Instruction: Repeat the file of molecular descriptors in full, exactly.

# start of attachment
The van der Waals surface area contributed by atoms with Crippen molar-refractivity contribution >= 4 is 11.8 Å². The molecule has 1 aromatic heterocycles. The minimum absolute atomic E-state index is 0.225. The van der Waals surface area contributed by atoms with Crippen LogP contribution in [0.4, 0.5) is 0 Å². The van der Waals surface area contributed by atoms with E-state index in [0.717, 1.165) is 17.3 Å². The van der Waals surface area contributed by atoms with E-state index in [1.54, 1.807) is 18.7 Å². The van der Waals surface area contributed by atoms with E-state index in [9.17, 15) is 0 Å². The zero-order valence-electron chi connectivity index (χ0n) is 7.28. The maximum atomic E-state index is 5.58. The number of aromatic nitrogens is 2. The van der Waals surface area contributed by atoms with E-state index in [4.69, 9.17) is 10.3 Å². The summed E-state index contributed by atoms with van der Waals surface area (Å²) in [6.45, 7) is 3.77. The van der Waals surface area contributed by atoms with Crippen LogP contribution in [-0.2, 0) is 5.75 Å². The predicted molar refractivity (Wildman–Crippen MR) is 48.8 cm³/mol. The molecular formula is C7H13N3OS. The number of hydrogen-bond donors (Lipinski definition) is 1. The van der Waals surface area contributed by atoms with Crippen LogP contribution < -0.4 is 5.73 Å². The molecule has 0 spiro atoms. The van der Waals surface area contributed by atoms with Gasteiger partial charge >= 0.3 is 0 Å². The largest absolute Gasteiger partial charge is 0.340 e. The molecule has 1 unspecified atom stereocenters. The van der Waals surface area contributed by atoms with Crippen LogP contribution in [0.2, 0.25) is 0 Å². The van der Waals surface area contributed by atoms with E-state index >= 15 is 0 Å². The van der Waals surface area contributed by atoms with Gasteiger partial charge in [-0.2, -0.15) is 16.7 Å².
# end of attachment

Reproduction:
The van der Waals surface area contributed by atoms with Crippen molar-refractivity contribution >= 4 is 11.8 Å². The molecule has 1 aromatic heterocycles. The minimum absolute atomic E-state index is 0.225. The van der Waals surface area contributed by atoms with Crippen LogP contribution in [0.4, 0.5) is 0 Å². The van der Waals surface area contributed by atoms with E-state index in [0.717, 1.165) is 17.3 Å². The van der Waals surface area contributed by atoms with E-state index in [1.54, 1.807) is 18.7 Å². The van der Waals surface area contributed by atoms with E-state index in [9.17, 15) is 0 Å². The zero-order valence-electron chi connectivity index (χ0n) is 7.28. The maximum atomic E-state index is 5.58. The number of aromatic nitrogens is 2. The van der Waals surface area contributed by atoms with E-state index in [4.69, 9.17) is 10.3 Å². The summed E-state index contributed by atoms with van der Waals surface area (Å²) in [6.45, 7) is 3.77. The van der Waals surface area contributed by atoms with Crippen LogP contribution in [-0.2, 0) is 5.75 Å². The predicted molar refractivity (Wildman–Crippen MR) is 48.8 cm³/mol. The molecular formula is C7H13N3OS. The number of hydrogen-bond donors (Lipinski definition) is 1. The van der Waals surface area contributed by atoms with Crippen LogP contribution < -0.4 is 5.73 Å². The molecule has 0 spiro atoms. The van der Waals surface area contributed by atoms with Gasteiger partial charge >= 0.3 is 0 Å². The largest absolute Gasteiger partial charge is 0.340 e. The molecule has 1 unspecified atom stereocenters. The van der Waals surface area contributed by atoms with Crippen LogP contribution in [0.2, 0.25) is 0 Å². The van der Waals surface area contributed by atoms with E-state index >= 15 is 0 Å². The van der Waals surface area contributed by atoms with Gasteiger partial charge in [-0.2, -0.15) is 16.7 Å².